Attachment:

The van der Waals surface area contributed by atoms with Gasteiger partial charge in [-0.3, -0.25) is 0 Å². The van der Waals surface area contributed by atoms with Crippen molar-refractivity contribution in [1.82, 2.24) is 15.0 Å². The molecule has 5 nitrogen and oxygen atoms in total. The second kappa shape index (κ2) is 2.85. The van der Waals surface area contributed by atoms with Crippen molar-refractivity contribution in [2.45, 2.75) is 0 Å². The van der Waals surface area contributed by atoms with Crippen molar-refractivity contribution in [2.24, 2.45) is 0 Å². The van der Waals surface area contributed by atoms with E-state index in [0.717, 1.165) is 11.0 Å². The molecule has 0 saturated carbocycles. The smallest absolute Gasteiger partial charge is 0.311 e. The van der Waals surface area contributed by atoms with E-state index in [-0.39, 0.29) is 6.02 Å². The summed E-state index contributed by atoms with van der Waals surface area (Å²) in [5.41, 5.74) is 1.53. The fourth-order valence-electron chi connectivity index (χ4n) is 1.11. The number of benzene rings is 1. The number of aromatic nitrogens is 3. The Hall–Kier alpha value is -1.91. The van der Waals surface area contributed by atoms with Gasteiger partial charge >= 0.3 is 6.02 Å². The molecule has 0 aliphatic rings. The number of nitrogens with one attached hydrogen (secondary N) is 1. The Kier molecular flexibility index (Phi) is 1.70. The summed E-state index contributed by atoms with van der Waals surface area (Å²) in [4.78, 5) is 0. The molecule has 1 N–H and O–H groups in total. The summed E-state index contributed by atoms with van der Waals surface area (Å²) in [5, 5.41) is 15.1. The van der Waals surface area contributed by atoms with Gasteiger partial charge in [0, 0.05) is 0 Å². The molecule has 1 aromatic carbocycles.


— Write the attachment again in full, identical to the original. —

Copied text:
The van der Waals surface area contributed by atoms with Gasteiger partial charge in [-0.3, -0.25) is 0 Å². The van der Waals surface area contributed by atoms with Crippen molar-refractivity contribution in [1.82, 2.24) is 15.0 Å². The molecule has 5 nitrogen and oxygen atoms in total. The second kappa shape index (κ2) is 2.85. The van der Waals surface area contributed by atoms with Crippen molar-refractivity contribution in [2.45, 2.75) is 0 Å². The van der Waals surface area contributed by atoms with Crippen molar-refractivity contribution in [2.24, 2.45) is 0 Å². The van der Waals surface area contributed by atoms with E-state index in [0.717, 1.165) is 11.0 Å². The molecule has 0 saturated carbocycles. The smallest absolute Gasteiger partial charge is 0.311 e. The van der Waals surface area contributed by atoms with E-state index in [-0.39, 0.29) is 6.02 Å². The summed E-state index contributed by atoms with van der Waals surface area (Å²) in [5.41, 5.74) is 1.53. The fourth-order valence-electron chi connectivity index (χ4n) is 1.11. The number of benzene rings is 1. The number of aromatic nitrogens is 3. The Hall–Kier alpha value is -1.91. The van der Waals surface area contributed by atoms with Gasteiger partial charge >= 0.3 is 6.02 Å². The molecule has 0 aliphatic rings. The number of nitrogens with one attached hydrogen (secondary N) is 1. The Kier molecular flexibility index (Phi) is 1.70. The summed E-state index contributed by atoms with van der Waals surface area (Å²) in [4.78, 5) is 0. The molecule has 1 N–H and O–H groups in total. The summed E-state index contributed by atoms with van der Waals surface area (Å²) in [5, 5.41) is 15.1. The van der Waals surface area contributed by atoms with Gasteiger partial charge in [0, 0.05) is 0 Å². The molecule has 1 aromatic carbocycles.